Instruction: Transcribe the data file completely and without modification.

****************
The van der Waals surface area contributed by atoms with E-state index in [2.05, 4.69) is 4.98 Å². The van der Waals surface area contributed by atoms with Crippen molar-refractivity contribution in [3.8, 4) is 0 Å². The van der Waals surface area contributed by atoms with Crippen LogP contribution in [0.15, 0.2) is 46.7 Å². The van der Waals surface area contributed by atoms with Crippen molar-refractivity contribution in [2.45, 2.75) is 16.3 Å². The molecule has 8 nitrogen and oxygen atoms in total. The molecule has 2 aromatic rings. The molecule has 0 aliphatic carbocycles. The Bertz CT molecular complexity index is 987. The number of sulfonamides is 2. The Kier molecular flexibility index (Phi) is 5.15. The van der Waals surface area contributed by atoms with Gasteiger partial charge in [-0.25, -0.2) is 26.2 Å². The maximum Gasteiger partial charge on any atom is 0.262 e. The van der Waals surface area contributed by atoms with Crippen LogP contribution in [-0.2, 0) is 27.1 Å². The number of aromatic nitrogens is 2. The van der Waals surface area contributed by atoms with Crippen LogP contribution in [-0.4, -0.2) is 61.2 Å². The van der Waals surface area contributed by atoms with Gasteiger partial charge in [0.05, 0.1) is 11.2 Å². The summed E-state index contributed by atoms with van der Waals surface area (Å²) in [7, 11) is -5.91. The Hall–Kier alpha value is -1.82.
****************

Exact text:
The van der Waals surface area contributed by atoms with E-state index in [2.05, 4.69) is 4.98 Å². The van der Waals surface area contributed by atoms with Crippen molar-refractivity contribution in [3.8, 4) is 0 Å². The van der Waals surface area contributed by atoms with Crippen LogP contribution in [0.15, 0.2) is 46.7 Å². The van der Waals surface area contributed by atoms with Crippen molar-refractivity contribution in [2.45, 2.75) is 16.3 Å². The molecule has 8 nitrogen and oxygen atoms in total. The molecule has 2 aromatic rings. The molecule has 0 aliphatic carbocycles. The Bertz CT molecular complexity index is 987. The number of sulfonamides is 2. The Kier molecular flexibility index (Phi) is 5.15. The van der Waals surface area contributed by atoms with Gasteiger partial charge in [-0.25, -0.2) is 26.2 Å². The maximum Gasteiger partial charge on any atom is 0.262 e. The van der Waals surface area contributed by atoms with Crippen LogP contribution in [-0.2, 0) is 27.1 Å². The number of aromatic nitrogens is 2. The van der Waals surface area contributed by atoms with Crippen LogP contribution in [-0.4, -0.2) is 61.2 Å². The van der Waals surface area contributed by atoms with Gasteiger partial charge in [0.05, 0.1) is 11.2 Å². The summed E-state index contributed by atoms with van der Waals surface area (Å²) in [7, 11) is -5.91. The Hall–Kier alpha value is -1.82.